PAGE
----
Empowering women through health education is one of the six themes of this year’s International Women’s Day.
Women live longer than men all around the world - on average by six to eight years - but when it comes to life expectancy for women, the country you’re in can very much make a difference.
In February, a new report showed that life expectancy among women living in the poorest communities in England has declined since 2011.
The report, Health Equity In England: The Marmot Review 10 Years On, found that between 2010 and 2020, life expectancy for women in the UK had risen by about a third of a year from 82.83 to 83.18.
However, compared to other countries, the change is significantly less, with figures showing that life expectancy for women in Luxembourg had risen 1.57 years between 2011 and 2016, while in Japan it was up 1.28 years and New Zealand saw an increase of 1.17 years.
The decline in life expectancy of poorer women in the UK is worrying, but the age still compares favourably to global life expectancy for women, which the World Health Organisation (WHO) put at 74.2 for females in 2016.
However, it is nowhere near that high in some countries, with women in certain areas of the world likely to have a much shorter life expectancy.
A ranking from the UN Human Development Report for 2019, shared by Infoplease.com, puts Hong Kong at the top of the table with a life expectancy for women of 87.6, followed by Japan at 87.5 then Switzerland at 85.5.
Of the top 10 countries, four were in Europe and four were in Asia, while Israel was the only Middle Eastern country in the top 20. The UK ranked number 25 while the United States was 35.
The lowest countries on the ranking are all in Africa, with Central African Republic at the bottom with a life expectancy for women of 55 and of the bottom ten, only Cameroon had a female life expectancy above the age of 60 (60.2).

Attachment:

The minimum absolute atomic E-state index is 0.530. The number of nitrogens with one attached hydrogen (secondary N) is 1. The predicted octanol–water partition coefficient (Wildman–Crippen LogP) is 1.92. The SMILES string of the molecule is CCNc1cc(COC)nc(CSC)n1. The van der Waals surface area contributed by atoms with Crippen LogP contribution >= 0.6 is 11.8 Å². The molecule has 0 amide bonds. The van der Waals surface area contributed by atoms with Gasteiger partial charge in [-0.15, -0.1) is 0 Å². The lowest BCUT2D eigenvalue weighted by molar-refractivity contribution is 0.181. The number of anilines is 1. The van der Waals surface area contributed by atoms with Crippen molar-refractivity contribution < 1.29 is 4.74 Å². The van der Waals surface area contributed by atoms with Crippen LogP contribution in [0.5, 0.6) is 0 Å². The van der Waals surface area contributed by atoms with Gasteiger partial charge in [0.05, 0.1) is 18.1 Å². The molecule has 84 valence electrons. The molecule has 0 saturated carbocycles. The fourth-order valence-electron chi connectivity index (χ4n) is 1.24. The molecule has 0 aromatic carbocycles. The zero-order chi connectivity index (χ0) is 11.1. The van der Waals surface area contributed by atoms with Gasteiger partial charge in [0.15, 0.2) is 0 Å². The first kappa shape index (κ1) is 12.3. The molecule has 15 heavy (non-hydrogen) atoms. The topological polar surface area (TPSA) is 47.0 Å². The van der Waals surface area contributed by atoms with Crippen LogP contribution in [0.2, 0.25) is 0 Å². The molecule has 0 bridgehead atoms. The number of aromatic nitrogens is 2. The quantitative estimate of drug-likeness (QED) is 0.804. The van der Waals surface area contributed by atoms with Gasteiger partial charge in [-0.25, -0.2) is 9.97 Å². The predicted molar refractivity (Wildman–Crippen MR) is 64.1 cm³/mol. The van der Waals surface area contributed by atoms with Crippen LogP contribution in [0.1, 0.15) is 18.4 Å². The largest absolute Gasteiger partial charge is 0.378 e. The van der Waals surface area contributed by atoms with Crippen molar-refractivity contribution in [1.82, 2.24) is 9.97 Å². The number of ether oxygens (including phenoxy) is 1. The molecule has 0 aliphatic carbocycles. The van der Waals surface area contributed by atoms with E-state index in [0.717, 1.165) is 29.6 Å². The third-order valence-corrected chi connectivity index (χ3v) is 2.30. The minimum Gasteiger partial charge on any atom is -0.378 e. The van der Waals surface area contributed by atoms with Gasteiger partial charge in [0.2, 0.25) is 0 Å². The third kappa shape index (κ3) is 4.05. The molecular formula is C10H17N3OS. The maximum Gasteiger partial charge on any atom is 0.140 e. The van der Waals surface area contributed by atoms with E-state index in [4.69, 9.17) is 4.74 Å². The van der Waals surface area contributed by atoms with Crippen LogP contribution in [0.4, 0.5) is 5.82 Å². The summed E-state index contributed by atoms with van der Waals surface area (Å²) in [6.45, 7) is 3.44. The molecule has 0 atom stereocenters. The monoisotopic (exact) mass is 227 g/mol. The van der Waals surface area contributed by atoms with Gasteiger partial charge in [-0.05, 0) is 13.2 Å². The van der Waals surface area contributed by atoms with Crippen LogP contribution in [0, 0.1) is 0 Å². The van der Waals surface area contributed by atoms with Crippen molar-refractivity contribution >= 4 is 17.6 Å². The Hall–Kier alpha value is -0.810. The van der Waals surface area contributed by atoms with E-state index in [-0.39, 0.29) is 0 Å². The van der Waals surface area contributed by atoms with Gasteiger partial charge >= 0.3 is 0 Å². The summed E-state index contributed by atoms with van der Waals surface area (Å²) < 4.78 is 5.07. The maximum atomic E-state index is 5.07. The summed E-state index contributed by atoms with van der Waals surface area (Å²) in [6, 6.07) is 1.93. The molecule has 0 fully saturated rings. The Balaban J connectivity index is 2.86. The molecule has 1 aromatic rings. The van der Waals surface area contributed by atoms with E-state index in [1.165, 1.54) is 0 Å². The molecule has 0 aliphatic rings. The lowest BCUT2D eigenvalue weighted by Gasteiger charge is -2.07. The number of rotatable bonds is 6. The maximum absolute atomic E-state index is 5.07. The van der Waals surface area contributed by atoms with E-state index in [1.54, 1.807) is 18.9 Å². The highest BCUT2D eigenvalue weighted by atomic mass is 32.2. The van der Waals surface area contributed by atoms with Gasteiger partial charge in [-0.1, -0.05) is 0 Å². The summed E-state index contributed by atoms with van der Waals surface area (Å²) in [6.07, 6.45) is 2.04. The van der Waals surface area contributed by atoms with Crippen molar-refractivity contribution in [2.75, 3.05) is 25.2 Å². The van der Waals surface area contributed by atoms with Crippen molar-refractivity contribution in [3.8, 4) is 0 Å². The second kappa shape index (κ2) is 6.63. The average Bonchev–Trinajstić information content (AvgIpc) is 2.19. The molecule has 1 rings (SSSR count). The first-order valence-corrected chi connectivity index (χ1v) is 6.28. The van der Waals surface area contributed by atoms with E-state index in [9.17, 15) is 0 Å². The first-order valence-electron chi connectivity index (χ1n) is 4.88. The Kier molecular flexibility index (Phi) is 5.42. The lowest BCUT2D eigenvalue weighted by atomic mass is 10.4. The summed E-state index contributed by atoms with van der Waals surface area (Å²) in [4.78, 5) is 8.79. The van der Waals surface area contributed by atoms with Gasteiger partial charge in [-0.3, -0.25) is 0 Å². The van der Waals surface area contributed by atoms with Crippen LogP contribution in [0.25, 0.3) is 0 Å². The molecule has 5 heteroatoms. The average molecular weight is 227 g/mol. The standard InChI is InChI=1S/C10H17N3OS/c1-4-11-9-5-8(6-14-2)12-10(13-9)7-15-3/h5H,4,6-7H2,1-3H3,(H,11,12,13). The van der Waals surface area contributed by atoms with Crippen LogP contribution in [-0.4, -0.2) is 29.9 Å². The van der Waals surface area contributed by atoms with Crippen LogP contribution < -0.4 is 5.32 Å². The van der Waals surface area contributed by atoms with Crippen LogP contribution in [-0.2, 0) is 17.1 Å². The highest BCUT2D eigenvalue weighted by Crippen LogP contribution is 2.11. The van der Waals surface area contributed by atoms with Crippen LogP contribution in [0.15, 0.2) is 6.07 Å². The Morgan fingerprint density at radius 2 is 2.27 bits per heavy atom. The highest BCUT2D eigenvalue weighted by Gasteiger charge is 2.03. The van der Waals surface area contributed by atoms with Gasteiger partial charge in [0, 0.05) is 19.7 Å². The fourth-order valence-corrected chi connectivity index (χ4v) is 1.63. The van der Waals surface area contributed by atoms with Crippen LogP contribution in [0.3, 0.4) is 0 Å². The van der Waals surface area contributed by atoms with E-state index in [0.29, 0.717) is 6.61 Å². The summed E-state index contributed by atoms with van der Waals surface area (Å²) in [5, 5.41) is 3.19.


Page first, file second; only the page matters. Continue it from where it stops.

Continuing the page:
However, while HIV and AIDS could be part of the reason for such low life expectancy, of the bottom ten in the rankings only Lesotho has an HIV/AIDS rate above 10% and the life expectancy in those countries is believed to be low due to poor access to healthcare, especially for children and mothers.
According to the WHO website, the difference in overall life expectancy between women and men is partly due to an inherent biological advantage for women but also reflects behavioural differences between men and women.
“However, in some settings, notably in parts of Asia, these advantages are overridden by gender-based discrimination so that female life expectancy at birth is lower than or equal to that of males,” it says.
“Life expectancy for women also varies across regions and income levels of countries. For instance, life expectancy for women is more than 80 years in at least 35 countries. In the WHO African Region it was estimated at only 54 years and in some countries, particularly in East and Southern Africa, the lack of improvement in life expectancy is mainly due to HIV/AIDS and maternal mortality.